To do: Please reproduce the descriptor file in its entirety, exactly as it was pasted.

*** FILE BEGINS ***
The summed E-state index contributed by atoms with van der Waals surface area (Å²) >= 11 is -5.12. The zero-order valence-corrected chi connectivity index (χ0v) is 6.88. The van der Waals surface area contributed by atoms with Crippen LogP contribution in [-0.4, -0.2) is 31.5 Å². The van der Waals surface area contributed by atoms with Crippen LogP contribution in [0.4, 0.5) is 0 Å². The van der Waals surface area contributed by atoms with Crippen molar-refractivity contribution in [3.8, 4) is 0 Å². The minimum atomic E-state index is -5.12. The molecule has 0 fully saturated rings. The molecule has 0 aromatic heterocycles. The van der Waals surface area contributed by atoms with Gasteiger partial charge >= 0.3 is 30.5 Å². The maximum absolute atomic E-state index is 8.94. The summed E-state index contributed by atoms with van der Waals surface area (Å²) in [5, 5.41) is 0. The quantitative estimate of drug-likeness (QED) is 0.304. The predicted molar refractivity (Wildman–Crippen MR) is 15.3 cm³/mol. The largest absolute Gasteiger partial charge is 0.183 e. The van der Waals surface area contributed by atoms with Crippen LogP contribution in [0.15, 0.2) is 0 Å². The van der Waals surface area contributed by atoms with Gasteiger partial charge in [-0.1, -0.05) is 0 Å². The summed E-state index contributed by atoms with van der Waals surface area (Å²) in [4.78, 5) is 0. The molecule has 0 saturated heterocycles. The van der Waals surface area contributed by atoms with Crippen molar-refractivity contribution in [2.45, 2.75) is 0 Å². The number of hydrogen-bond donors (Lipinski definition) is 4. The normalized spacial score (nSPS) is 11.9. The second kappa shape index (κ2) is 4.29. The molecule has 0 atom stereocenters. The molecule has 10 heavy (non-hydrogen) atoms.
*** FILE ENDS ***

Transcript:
The summed E-state index contributed by atoms with van der Waals surface area (Å²) >= 11 is -5.12. The zero-order valence-corrected chi connectivity index (χ0v) is 6.88. The van der Waals surface area contributed by atoms with Crippen LogP contribution in [-0.4, -0.2) is 31.5 Å². The van der Waals surface area contributed by atoms with Crippen LogP contribution in [0.4, 0.5) is 0 Å². The van der Waals surface area contributed by atoms with Crippen molar-refractivity contribution in [3.8, 4) is 0 Å². The minimum atomic E-state index is -5.12. The molecule has 0 fully saturated rings. The molecule has 0 aromatic heterocycles. The van der Waals surface area contributed by atoms with Gasteiger partial charge >= 0.3 is 30.5 Å². The maximum absolute atomic E-state index is 8.94. The summed E-state index contributed by atoms with van der Waals surface area (Å²) in [5, 5.41) is 0. The quantitative estimate of drug-likeness (QED) is 0.304. The predicted molar refractivity (Wildman–Crippen MR) is 15.3 cm³/mol. The largest absolute Gasteiger partial charge is 0.183 e. The van der Waals surface area contributed by atoms with Crippen LogP contribution in [0.15, 0.2) is 0 Å². The van der Waals surface area contributed by atoms with Gasteiger partial charge in [-0.1, -0.05) is 0 Å². The summed E-state index contributed by atoms with van der Waals surface area (Å²) in [4.78, 5) is 0. The molecule has 0 saturated heterocycles. The van der Waals surface area contributed by atoms with Crippen molar-refractivity contribution in [2.45, 2.75) is 0 Å². The number of hydrogen-bond donors (Lipinski definition) is 4. The normalized spacial score (nSPS) is 11.9. The second kappa shape index (κ2) is 4.29. The molecule has 0 atom stereocenters. The molecule has 10 heavy (non-hydrogen) atoms.